def train(args: argparse.Namespace, model: nn.Module) -> None:
    Train the model.
    At the end of a training loop, the model will be able
    to correctly predict the class labels for any input, within a certain

    :param args: Hyperparameter values and accuracy test behavior controls
    :type args: argparse.Namespace

    :param model: Model to be trained
    :type model: torch.nn.Module


    # Get data loaders for training and test data
    train_loader, test_loader = prepare_dataloader(args)

    # Total training steps (iterations) per epoch
    total_step = len(train_loader)

    hyperparam_dict = {
        "lr": args.lr,
        "momentum": args.momentum,
        "weight_decay": args.weight_decay

    # Train and test for specified number of epochs
    for epoch in range(args.num_epochs):
        avg_loss = 0

        # Train the model for all samples in the train data loader
        for i, (images, labels) in enumerate(train_loader):
            sn_images = samba.from_torch_tensor(images, name='image', batch_dim=0)  (1)
            sn_labels = samba.from_torch_tensor(labels, name='label', batch_dim=0)

            loss, outputs = samba.session.run(       (2)
                input_tensors=[sn_images, sn_labels],

            # Sync the loss and outputs with host memory
            loss, outputs = samba.to_torch(loss), samba.to_torch(outputs)
            avg_loss += loss.mean()

            # Print loss per 10,000th sample in every epoch
            if (i + 1) % 10000 == 0 and args.local_rank <= 0:
                print('Epoch [{}/{}], Step [{}/{}], Loss: {:.4f}'.format(
                    epoch + 1, args.num_epochs, i + 1, total_step,
                    avg_loss / (i + 1)))

        # Check the accuracy of the trained model for all samples in the test data loader
        # Sync the model parameters with host memory
        test_acc = 0.0
        with torch.no_grad():
            correct = 0
            total = 0
            total_loss = 0
            for images, labels in test_loader:
                loss, outputs = model(images, labels)
                loss, outputs = samba.to_torch(loss), samba.to_torch(outputs)  (3)
                total_loss += loss.mean()
                _, predicted = torch.max(outputs.data, 1)
                total += labels.size(0)
                correct += (predicted == labels).sum()

            test_acc = 100.0 * correct / total

            if args.local_rank <= 0:
                    'Test Accuracy: {:.2f}'.format(test_acc),
                    ' Loss: {:.4f}'.format(total_loss.item() /

        if args.acc_test:
            assert args.num_epochs == 1, "Accuracy test only supported for 1 epoch"
            assert test_acc > 91.0 and test_acc < 92.0, "Test accuracy not within specified bounds."

Here’s some detail on the code fragments annotated with a number above:

1 We use the function from_torch_tensor to create SambaFlow tensors (SambaTensor) from PyTorch tensors. This function is similar to the torch.from_numpy function in PyTorch, which creates a PyTorch tensor from a NumPy array. Similarly, the function samba.to_torch creates a PyTorch tensor from a SambaTensor.
2 When we run the model on the device, we call the samba.session.run function:
loss, outputs = samba.session.run(
                input_tensors=[sn_images, sn_labels],

In the code we use model.run([sn_images, sn_labels], hyperparam_dict=hyperparam_dict).

3 To collect data about loss and output and print those data we convert back from SambaTensors to PyTorch tensors.

Main function

The main function runs in different modes depending on the command-line input.

  • The two main execution modes are compile and run.

  • Test mode is sometimes used to compare CPU and RDU results.

Here’s how compiling and running a model works:

  1. For compilation we need to know the shapes of the input and output. We generate random SambaTensors (ipt and tgt) and pass them to the compilation command.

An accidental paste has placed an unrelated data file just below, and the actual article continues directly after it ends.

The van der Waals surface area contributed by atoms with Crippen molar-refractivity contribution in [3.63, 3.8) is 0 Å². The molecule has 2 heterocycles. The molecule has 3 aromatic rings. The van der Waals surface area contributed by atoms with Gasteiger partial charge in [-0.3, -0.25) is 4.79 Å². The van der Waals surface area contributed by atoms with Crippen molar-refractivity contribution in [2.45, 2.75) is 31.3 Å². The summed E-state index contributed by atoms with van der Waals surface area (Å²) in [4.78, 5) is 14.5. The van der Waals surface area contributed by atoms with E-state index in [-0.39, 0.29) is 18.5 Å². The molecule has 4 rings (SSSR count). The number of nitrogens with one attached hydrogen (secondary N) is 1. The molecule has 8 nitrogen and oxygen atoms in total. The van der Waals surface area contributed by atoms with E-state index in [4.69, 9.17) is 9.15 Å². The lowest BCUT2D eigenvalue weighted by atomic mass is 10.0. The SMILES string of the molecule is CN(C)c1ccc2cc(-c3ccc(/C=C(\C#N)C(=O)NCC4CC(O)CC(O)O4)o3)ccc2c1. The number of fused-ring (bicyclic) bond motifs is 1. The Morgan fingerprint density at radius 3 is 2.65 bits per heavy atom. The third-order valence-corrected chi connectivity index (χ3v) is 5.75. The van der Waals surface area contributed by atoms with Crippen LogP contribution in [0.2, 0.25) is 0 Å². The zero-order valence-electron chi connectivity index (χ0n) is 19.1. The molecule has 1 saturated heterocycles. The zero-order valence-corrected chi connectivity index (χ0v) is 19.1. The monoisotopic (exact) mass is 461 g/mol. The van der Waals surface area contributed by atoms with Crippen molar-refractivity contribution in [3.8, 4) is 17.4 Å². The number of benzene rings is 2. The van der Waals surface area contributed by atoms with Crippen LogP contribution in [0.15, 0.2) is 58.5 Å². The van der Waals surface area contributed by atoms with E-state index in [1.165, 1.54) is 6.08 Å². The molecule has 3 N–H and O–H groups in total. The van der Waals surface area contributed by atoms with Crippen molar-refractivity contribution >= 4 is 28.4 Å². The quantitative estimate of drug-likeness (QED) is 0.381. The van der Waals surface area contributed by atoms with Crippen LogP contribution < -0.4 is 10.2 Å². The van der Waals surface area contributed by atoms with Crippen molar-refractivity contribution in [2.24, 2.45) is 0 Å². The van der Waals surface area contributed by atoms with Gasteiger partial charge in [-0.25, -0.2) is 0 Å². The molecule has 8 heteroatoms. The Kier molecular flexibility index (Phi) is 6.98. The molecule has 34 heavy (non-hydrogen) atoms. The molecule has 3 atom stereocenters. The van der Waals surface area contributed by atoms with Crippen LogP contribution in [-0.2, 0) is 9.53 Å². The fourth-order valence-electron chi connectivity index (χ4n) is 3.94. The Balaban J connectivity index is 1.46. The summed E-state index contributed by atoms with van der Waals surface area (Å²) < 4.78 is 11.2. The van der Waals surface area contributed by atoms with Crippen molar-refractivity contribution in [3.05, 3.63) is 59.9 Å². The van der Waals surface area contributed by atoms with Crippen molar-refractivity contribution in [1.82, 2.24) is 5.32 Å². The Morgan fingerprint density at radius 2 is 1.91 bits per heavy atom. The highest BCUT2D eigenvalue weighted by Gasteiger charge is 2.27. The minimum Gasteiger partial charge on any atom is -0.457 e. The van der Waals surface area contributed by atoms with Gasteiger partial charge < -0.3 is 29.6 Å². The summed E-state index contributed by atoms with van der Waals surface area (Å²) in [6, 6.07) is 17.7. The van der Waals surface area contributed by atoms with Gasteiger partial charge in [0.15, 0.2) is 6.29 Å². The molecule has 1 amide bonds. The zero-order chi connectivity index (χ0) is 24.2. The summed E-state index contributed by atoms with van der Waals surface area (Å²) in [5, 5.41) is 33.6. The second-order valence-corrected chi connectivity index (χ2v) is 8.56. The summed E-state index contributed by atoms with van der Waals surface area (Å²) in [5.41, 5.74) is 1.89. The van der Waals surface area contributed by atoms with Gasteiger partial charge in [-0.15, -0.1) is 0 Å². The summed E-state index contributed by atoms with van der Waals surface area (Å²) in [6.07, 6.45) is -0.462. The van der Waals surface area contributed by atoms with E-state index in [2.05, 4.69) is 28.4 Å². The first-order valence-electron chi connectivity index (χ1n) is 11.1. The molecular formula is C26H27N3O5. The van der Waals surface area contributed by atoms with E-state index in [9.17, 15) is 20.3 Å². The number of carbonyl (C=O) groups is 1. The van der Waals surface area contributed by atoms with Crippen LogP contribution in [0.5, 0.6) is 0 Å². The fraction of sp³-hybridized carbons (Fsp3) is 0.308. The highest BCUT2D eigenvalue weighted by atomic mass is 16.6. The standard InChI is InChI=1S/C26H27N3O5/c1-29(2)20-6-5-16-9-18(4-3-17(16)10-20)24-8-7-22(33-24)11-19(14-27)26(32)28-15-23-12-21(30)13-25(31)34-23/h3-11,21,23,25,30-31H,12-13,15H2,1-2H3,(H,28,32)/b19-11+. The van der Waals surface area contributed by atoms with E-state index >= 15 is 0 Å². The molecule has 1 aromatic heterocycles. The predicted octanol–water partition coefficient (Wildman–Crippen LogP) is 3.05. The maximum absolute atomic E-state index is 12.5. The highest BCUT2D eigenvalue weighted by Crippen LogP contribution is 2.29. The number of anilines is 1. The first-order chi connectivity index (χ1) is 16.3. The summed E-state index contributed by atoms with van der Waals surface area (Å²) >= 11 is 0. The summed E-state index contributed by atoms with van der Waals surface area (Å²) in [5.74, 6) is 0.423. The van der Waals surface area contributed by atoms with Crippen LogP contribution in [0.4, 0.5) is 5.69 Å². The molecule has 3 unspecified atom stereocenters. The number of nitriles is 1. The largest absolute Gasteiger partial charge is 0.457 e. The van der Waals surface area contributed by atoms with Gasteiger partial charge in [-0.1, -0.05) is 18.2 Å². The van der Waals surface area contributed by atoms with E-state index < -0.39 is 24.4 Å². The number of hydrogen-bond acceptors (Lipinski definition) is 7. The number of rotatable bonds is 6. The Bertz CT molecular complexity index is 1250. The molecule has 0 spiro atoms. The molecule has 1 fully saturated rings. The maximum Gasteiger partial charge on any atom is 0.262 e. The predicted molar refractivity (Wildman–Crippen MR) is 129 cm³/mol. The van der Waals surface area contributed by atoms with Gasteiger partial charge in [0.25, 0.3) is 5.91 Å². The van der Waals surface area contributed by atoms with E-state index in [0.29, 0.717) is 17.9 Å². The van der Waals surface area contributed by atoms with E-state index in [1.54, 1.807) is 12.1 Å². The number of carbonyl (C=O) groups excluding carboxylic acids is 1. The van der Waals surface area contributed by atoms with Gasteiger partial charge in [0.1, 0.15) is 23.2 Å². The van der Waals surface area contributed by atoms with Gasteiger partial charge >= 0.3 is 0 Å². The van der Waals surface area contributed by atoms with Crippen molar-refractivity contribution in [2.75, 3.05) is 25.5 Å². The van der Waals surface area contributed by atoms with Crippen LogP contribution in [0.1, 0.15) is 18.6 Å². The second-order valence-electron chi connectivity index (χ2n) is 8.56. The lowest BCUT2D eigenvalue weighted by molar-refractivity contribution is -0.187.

2. We compile the model by running the script with the compile command.

  3. After the compile run has produced a PEF file, we run the script again with the run command, passing in the PEF file name as a parameter to do the training run.

main() function
def main(argv):
    :param argv: Command line arguments (`compile`, `test` or `run`)
    args = parse_app_args(argv=argv,

    # when it is not distributed mode, local rank is -1.
    args.local_rank = dist.get_rank() if dist.is_initialized() else -1

    # Create random input and output data for testing
    ipt = samba.randn(args.batch_size,
                      named_dims=('B', 'F')).bfloat16().float()
    tgt = samba.randint(args.num_classes, (args.batch_size, ),
                        named_dims=('B', ))

    ipt.host_memory = False
    tgt.host_memory = False

    # Instantiate the model
    model = LogReg(args.num_features, args.num_classes)

    # Sync model parameters with RDU memory

    # Annotate parameters if weight normalization is on
    if args.weight_norm:

    inputs = (ipt, tgt)

    # Instantiate an optimizer if the model will be trained
    if args.inference:
        optimizer = None
        # We use the SGD optimizer to update the weights of the model
        optimizer = samba.optim.SGD(model.parameters(),

    if args.command == "compile":
        #  Compile the model to generate a PEF (Plasticine Executable Format) binary
                              pef_metadata=get_pefmeta(args, model))

    elif args.command in ["test", "run"]:
        # Trace the compiled graph to initialize the model weights and input/output tensors
        # for execution on the RDU.
        # The PEF required for tracing is the binary generated during compilation
        # Mapping refers to how the model layers are arranged in a pipeline for execution.
        # Valid options: 'spatial' or 'section'

        if args.command == "test":
            # Test the model's functional correctness. This tests if the result of execution
            # on the RDU is comparable to that on a CPU. CPU run results are used as reference.
            # Note that this test is different from testing model fit during training.
            # Given the same initial weights and inputs, this tests if the graph execution
            # on RDU generates outputs that are comparable to those generated on a CPU.
            outputs = model.output_tensors
            test(args, model, inputs, outputs)

        elif args.command == "run":

            # Train the model on RDU. This is where the model will be trained
            # i.e. weights will be learned to fit the input dataset
            train(args, model)

if __name__ == '__main__':

Examine the complete example

To examine the complete example, download logreg_pytorch.py by clicking this link.